A sample project demonstrating how to use DotNetOpenAuth and ServiceStack to create an OAuth2 resource server.
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README.md

README.md

OAuthStack

A sample project demonstrating the resource owner password flow in OAuth2, with separate authorization and resource servers. This also demonstrates using DotNetOpenAuth to secure access to resources hosted by a ServiceStack-powered ReST API.

If you're using this as a template for your own production implementation, search the source for comments containing TODO - that (I think!) should highlight the areas where you'll need to plug in your own code, data or implementations.


###Known Issues###

Some people have reported problems restoring NuGet packages related to Microsoft.Bcl.Build. These appear to be caused by http://blogs.msdn.com/b/dotnet/archive/2013/08/22/improved-package-restore.aspx

To work around this, I've checked the /packages/Microsoft.Bcl.Build.* folders into source control. Yeah, I know you're not supposed to check in your /packages folder, but until there's a clean resolution for this issue this is the easiest way to make sure it'll build from a clean checkout.


###Points of Interest###

OAuth2/ServiceStack integration

This was actually not that complex once I had an OAuth2 infrastructure up and running:

Server-side: Take a look at OAuthStack.Common.Infrastructure.RequireOAuth2ScopeAttribute - this is a ServiceStack RequestFilterAttribute that uses DotNetOpenAuth to verify that the request is authorised to access a specific service.

Client-side: we're using the ServiceStack client's LocalHttpWebRequestFilter property to hook in some code that calls DotNetOpenAuth's ClientBase.AuthorizeRequest() method before the request is sent to the server. Check out the getResourceButton_Click method in DemoClient\Form1.cs.

Reading OAuth2 crypto keys from X509 certificate files

Instead of the hard-wired crypto keys in the DotNetOpenAuth samples, we're reading the public and private keys from X.509 certificates (which I've created using SelfCert from PluralSight) - have a look at the constructors on OAuthStack.Common.Security.CryptoKeyPair.cs


###Project Structure###

  • OAuthStack.AuthServer is the OAuth authorization server. Based on the sample authorization server included with DotNetOpenAuth, it's based on ASP.NET MVC 4. This example exposes a single action method - /oauth2/token - which will accept a username/password supplied in an HTTP Authentication header, and return an OAuth2 access token + refresh token.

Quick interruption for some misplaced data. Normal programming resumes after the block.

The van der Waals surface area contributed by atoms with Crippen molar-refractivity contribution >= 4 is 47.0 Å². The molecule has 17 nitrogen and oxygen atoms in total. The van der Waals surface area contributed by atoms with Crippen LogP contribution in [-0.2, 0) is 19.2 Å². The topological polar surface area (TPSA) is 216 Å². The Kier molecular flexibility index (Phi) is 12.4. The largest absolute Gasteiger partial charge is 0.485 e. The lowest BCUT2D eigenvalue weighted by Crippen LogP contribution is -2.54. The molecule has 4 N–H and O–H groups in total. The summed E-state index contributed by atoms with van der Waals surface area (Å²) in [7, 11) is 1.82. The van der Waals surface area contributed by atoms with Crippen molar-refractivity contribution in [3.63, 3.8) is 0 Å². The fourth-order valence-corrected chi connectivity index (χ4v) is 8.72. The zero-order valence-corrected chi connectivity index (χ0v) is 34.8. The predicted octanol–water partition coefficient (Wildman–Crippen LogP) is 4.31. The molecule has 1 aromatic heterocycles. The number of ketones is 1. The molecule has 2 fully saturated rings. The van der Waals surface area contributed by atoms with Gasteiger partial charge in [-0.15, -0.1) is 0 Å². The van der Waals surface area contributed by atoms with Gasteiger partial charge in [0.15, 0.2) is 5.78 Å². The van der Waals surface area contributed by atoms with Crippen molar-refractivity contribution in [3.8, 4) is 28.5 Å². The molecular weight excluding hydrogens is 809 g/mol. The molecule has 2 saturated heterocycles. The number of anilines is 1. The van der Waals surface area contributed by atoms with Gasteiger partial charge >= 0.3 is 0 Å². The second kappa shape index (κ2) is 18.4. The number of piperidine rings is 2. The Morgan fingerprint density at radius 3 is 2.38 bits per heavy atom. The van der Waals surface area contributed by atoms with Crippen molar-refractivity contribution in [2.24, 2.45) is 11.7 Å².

• OAuthStack.UserDataServer exposes a really simple ReST API - users can GET /users/{username} to retrieve information about themselves. Anonymous access is not permitted, and if they try to retrieve another users' information they'll get a 403 Forbidden
  • OAuthStack.DemoClient is a WinForms desktop client demonstrating the resource owner password flow and various HTTP exchanges involved.
  • OAuthStack.Common defines the shared entities and interfaces used by the rest of the project
  • OAuthStack.FakeServices provides fake implementations of the client store, crypto key store and other required services. In a production app, most of these would be replaced by services built on a proper relational database such as MS SQL Server.

###OAuth2 Terminology###

from http://tools.ietf.org/html/rfc6749#section-1.1

resource owner

An entity capable of granting access to a protected resource. When the resource owner is a person, it is referred to as an end-user.

resource server

The server hosting the protected resources, capable of accepting and responding to protected resource requests using access tokens.

client

An application making protected resource requests on behalf of the resource owner and with its authorization. The term "client" does not imply any particular implementation characteristics (e.g., whether the application executes on a server, a desktop, or other devices).

authorization server

The server issuing access tokens to the client after successfully authenticating the resource owner and obtaining authorization.